Over the past six or so months, my family had the opportunity and the honor to serve my father who eventually was diagnosed with a form of dementia, which was caused by small strokes. To say that we were NOT ready and able is an understatement. The willingness was there, but not necessarily the ability to deal with this horrific, debilitating and often strange disease. Recently, my father passed into eternal life which also begs the question, were we ready for life after dad and grandpa?
Spiritually and emotionally, probably not. But what about financially? What were going to be the repercussions of both his disease and his death?
Without getting too personal, let’s just say that the disease progressed rather rapidly after his first fall at home. It got to the point that someone had to be with him 24/7 because his sleep-wake patterns were all discombobulated and his balance was such that the danger of falling was getting worse each and every day. As his caretakers, the lack of sleep was taking its toll. The decision was made to bring in a home care agency to be with him at night. The cost for this service was $22 per hour for five hours per night and eventually had to be setup for seven days a week; approximate cost – $3,100 a month.
As time went by, we felt we could not satisfactorily and safely care for my father. The decisions was made to move him into an Alzheimer’s/Dementia care facility. Approximate cost – $5,600 per month.
During the decision-making process, a part of the discussion revolved around finances. How long would his money last? Would there be anything left for the legacy he adamantly wanted to leave his granddaughters? Well, the answer to that is all about life expectancy. However, one factor that could have made a difference was a Long Term Care Insurance Policy. Not only would that have extended his ability to pay, but also may have been able to protect some of his liquid assets.
Obviously by the time of diagnosis and declining health, Long Term Care Insurance (LTCI) was not an option. No insurance company is going to take the risk at that point. But, proper planning during his 50’s and early 60’s would have made a lot of sense.
There are three options when considering LTCI: Traditional LTCI policies, Life/LTCI hybrid policies and Asset based policies. The traditional policy can offer a monthly benefit (i.e. $3000-6000) for a fixed period (3-5 years) to cover in home healthcare, assisted living and nursing home expenses. The advantage to this type of policy is that you get most coverage for your money, it can be state partnership qualified, which potentially protects assets from Medicaid and often has a rising benefit of 3-5% per year to keep up with inflation. The downside is that if you never need the coverage, the money paid in annual premiums is gone and does not go to beneficiaries. The other two options are hybrid options combining life insurance or annuity contracts with a LTCI rider. The advantage to these options are that if the benefits are partially used or not needed at all, the beneficiaries inherit the remaining assets. The disadvantages are that the overall cost could be higher than a standalone LTCI policy and they are not going to plan for this risk when they are healthy and speak to a financial professional about which options best fir their goals and needs.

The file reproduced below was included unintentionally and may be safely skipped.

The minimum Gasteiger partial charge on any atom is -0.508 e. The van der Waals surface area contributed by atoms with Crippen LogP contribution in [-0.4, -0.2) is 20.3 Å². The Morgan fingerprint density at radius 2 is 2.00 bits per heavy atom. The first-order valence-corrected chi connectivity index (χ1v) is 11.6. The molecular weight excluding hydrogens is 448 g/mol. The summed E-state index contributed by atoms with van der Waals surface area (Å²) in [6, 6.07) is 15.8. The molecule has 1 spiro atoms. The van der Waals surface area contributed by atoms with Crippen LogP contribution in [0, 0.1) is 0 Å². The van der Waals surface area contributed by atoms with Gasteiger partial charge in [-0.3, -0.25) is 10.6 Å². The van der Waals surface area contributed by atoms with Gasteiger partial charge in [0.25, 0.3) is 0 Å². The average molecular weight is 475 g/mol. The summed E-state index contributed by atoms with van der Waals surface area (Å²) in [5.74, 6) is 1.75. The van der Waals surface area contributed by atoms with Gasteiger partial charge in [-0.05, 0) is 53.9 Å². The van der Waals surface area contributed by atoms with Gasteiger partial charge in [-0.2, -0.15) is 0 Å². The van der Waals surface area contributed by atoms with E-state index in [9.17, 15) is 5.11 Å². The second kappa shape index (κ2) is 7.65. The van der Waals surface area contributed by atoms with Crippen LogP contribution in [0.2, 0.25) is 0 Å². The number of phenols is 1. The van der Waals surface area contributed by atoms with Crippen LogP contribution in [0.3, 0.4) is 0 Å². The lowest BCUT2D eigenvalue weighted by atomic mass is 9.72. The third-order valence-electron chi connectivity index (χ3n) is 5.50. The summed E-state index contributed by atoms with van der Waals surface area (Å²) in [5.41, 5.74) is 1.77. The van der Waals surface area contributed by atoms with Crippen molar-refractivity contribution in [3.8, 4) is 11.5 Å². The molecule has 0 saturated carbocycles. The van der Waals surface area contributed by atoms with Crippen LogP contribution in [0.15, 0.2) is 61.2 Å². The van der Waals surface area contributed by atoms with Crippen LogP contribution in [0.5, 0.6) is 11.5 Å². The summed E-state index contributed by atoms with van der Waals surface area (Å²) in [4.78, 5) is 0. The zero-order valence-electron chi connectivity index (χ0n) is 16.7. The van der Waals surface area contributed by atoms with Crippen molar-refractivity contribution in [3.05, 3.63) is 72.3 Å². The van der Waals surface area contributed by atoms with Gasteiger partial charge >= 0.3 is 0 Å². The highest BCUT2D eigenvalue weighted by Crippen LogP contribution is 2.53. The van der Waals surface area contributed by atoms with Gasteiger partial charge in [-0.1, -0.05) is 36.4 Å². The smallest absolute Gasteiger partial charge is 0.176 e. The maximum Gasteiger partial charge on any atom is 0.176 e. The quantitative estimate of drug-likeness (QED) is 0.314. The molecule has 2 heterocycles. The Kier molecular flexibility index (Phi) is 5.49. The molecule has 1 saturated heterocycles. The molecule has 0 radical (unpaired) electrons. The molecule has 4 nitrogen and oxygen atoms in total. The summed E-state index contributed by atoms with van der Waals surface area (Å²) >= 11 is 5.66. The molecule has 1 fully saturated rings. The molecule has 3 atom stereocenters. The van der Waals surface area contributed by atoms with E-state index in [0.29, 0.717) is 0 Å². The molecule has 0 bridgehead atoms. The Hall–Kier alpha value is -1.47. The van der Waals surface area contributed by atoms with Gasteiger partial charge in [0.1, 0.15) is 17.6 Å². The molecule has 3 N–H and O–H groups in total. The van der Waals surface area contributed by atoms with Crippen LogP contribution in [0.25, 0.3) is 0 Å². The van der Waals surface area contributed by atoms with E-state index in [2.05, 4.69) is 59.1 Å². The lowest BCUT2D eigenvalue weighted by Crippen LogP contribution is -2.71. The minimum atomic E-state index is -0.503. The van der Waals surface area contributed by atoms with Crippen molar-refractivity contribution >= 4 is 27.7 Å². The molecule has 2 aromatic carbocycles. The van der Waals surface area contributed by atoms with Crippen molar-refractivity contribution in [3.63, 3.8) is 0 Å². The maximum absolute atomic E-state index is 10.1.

Part of my job responsibilities at Day Air includes presenting on the topic of Financial Literacy. During many of these presentations, I emphasize the importance of have a financial team in place to help you through your financial life. One of those team members should be an attorney. Why? One reason is estate planning.
I must say my father was quite prepared in this area. He had an experienced attorney on his team. He had a will and she also advised him to set up beneficiaries on all his bank and investment accounts as well as his real estate. But, what happens if you die without a will? I ask this question during my presentations and invariably I get the answer; “my money goes to the State.”
Actually, each state has a specific process for disbursing assets that are considered interstate (without a will). This process allows time for creditors of the deceased to make claims against the estate and for the court to determine the closest living relatives. It is important to realize that each state has its own specific process and that the wishes of the deceased may not be carried out. Issues often arise when there have been multiple marriages, children from multiple marriages, step children, and real property in more than one state. The negative consequences of failure to plan ahead can cause the estate to be probated in multiple states causing additional time, high additional costs in court and attorney fees, delay in beneficiary inheritances, family squabbles, etc. This can be avoided by taking the time to plan properly.
In conclusion, have an open dialogue within your family about possible long-term care decisions and estate planning. If you need help, Day Air is there for you, our Financial Planning Center available through CUSO Financial Services, LP, can help you with these discussions. After all, our mission is to enhance the financial well-being of our members.
*Non-deposit investment products and services are offered through CUSO Financial Services, LP. (*CFS*), a registered broker-dealer (Member FINRA/SIPC) and SEC Registered Investment Advisor. Products offered through CFS: are not NCUA/NCUSIF or otherwise federally insured, are not guarantees or obligations of the credit union, and may involve investment risk including possible loss of principal. Investment Representatives are registered through CFS. The Credit Union has contracted with CFS to make non-deposit investment products and services available to credit union members.